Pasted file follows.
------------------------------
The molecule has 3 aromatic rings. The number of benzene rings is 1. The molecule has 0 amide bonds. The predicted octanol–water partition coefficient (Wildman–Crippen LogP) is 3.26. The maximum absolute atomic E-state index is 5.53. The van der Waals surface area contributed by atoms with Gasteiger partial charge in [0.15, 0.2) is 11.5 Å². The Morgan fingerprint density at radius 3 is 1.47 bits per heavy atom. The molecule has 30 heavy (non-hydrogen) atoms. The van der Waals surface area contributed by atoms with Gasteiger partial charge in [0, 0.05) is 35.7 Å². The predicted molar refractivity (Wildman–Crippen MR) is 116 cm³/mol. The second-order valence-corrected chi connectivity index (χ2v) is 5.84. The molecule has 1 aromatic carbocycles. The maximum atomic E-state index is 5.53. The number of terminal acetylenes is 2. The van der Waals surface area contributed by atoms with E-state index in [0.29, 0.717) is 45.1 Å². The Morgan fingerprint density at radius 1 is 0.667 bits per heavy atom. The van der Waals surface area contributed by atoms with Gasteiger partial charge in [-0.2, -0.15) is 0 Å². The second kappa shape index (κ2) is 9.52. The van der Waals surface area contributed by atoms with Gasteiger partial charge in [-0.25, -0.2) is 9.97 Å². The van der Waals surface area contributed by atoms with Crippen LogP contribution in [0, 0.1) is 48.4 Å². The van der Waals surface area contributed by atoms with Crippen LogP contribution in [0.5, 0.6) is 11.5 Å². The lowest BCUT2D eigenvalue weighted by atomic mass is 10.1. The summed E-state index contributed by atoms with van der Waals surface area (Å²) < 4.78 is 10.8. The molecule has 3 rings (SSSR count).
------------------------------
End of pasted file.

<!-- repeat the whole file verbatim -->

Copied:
The molecule has 3 aromatic rings. The number of benzene rings is 1. The molecule has 0 amide bonds. The predicted octanol–water partition coefficient (Wildman–Crippen LogP) is 3.26. The maximum absolute atomic E-state index is 5.53. The van der Waals surface area contributed by atoms with Gasteiger partial charge in [0.15, 0.2) is 11.5 Å². The Morgan fingerprint density at radius 3 is 1.47 bits per heavy atom. The molecule has 30 heavy (non-hydrogen) atoms. The van der Waals surface area contributed by atoms with Gasteiger partial charge in [0, 0.05) is 35.7 Å². The predicted molar refractivity (Wildman–Crippen MR) is 116 cm³/mol. The second-order valence-corrected chi connectivity index (χ2v) is 5.84. The molecule has 1 aromatic carbocycles. The maximum atomic E-state index is 5.53. The number of terminal acetylenes is 2. The van der Waals surface area contributed by atoms with E-state index in [0.29, 0.717) is 45.1 Å². The Morgan fingerprint density at radius 1 is 0.667 bits per heavy atom. The van der Waals surface area contributed by atoms with Gasteiger partial charge in [-0.2, -0.15) is 0 Å². The second kappa shape index (κ2) is 9.52. The van der Waals surface area contributed by atoms with Gasteiger partial charge in [-0.25, -0.2) is 9.97 Å². The van der Waals surface area contributed by atoms with Crippen LogP contribution in [0, 0.1) is 48.4 Å². The van der Waals surface area contributed by atoms with Crippen LogP contribution in [0.5, 0.6) is 11.5 Å². The lowest BCUT2D eigenvalue weighted by atomic mass is 10.1. The summed E-state index contributed by atoms with van der Waals surface area (Å²) < 4.78 is 10.8. The molecule has 3 rings (SSSR count).